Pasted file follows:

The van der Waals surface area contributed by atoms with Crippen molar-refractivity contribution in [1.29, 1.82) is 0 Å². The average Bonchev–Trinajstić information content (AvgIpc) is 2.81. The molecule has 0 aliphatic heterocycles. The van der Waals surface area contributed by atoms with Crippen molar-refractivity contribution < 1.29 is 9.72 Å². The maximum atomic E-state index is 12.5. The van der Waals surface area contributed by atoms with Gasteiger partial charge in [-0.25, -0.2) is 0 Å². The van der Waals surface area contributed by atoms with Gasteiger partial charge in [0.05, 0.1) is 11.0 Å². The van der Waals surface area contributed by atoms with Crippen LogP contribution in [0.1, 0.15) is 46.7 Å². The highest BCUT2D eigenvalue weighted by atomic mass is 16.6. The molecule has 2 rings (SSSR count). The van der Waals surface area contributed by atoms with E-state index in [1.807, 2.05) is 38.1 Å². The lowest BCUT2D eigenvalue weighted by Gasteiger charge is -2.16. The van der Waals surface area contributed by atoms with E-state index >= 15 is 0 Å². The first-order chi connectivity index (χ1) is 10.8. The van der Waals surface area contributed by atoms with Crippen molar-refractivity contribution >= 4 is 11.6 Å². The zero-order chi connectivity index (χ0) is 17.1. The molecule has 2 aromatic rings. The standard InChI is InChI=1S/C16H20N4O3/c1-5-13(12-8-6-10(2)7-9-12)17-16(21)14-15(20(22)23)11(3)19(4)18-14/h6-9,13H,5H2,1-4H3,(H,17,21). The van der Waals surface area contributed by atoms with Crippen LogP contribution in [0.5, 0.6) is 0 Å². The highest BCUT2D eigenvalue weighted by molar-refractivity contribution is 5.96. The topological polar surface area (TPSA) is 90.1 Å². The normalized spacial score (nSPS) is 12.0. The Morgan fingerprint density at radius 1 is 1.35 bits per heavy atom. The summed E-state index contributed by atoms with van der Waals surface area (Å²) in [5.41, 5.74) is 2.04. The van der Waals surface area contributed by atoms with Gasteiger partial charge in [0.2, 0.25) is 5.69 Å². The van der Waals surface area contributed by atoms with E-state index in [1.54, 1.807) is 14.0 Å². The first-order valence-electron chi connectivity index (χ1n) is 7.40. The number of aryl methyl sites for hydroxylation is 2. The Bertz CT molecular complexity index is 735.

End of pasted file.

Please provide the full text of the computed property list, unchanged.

The van der Waals surface area contributed by atoms with Crippen molar-refractivity contribution in [1.29, 1.82) is 0 Å². The average Bonchev–Trinajstić information content (AvgIpc) is 2.81. The molecule has 0 aliphatic heterocycles. The van der Waals surface area contributed by atoms with Crippen molar-refractivity contribution < 1.29 is 9.72 Å². The maximum atomic E-state index is 12.5. The van der Waals surface area contributed by atoms with Gasteiger partial charge in [-0.25, -0.2) is 0 Å². The van der Waals surface area contributed by atoms with Gasteiger partial charge in [0.05, 0.1) is 11.0 Å². The van der Waals surface area contributed by atoms with Crippen LogP contribution in [0.1, 0.15) is 46.7 Å². The highest BCUT2D eigenvalue weighted by atomic mass is 16.6. The molecule has 2 rings (SSSR count). The van der Waals surface area contributed by atoms with E-state index in [1.807, 2.05) is 38.1 Å². The lowest BCUT2D eigenvalue weighted by Gasteiger charge is -2.16. The van der Waals surface area contributed by atoms with E-state index >= 15 is 0 Å². The first-order chi connectivity index (χ1) is 10.8. The van der Waals surface area contributed by atoms with Crippen molar-refractivity contribution >= 4 is 11.6 Å². The zero-order chi connectivity index (χ0) is 17.1. The molecule has 2 aromatic rings. The standard InChI is InChI=1S/C16H20N4O3/c1-5-13(12-8-6-10(2)7-9-12)17-16(21)14-15(20(22)23)11(3)19(4)18-14/h6-9,13H,5H2,1-4H3,(H,17,21). The van der Waals surface area contributed by atoms with Crippen LogP contribution in [0.5, 0.6) is 0 Å². The highest BCUT2D eigenvalue weighted by molar-refractivity contribution is 5.96. The topological polar surface area (TPSA) is 90.1 Å². The normalized spacial score (nSPS) is 12.0. The Morgan fingerprint density at radius 1 is 1.35 bits per heavy atom. The summed E-state index contributed by atoms with van der Waals surface area (Å²) in [5.41, 5.74) is 2.04. The van der Waals surface area contributed by atoms with Gasteiger partial charge in [0.2, 0.25) is 5.69 Å². The van der Waals surface area contributed by atoms with E-state index in [1.54, 1.807) is 14.0 Å². The first-order valence-electron chi connectivity index (χ1n) is 7.40. The number of aryl methyl sites for hydroxylation is 2. The Bertz CT molecular complexity index is 735.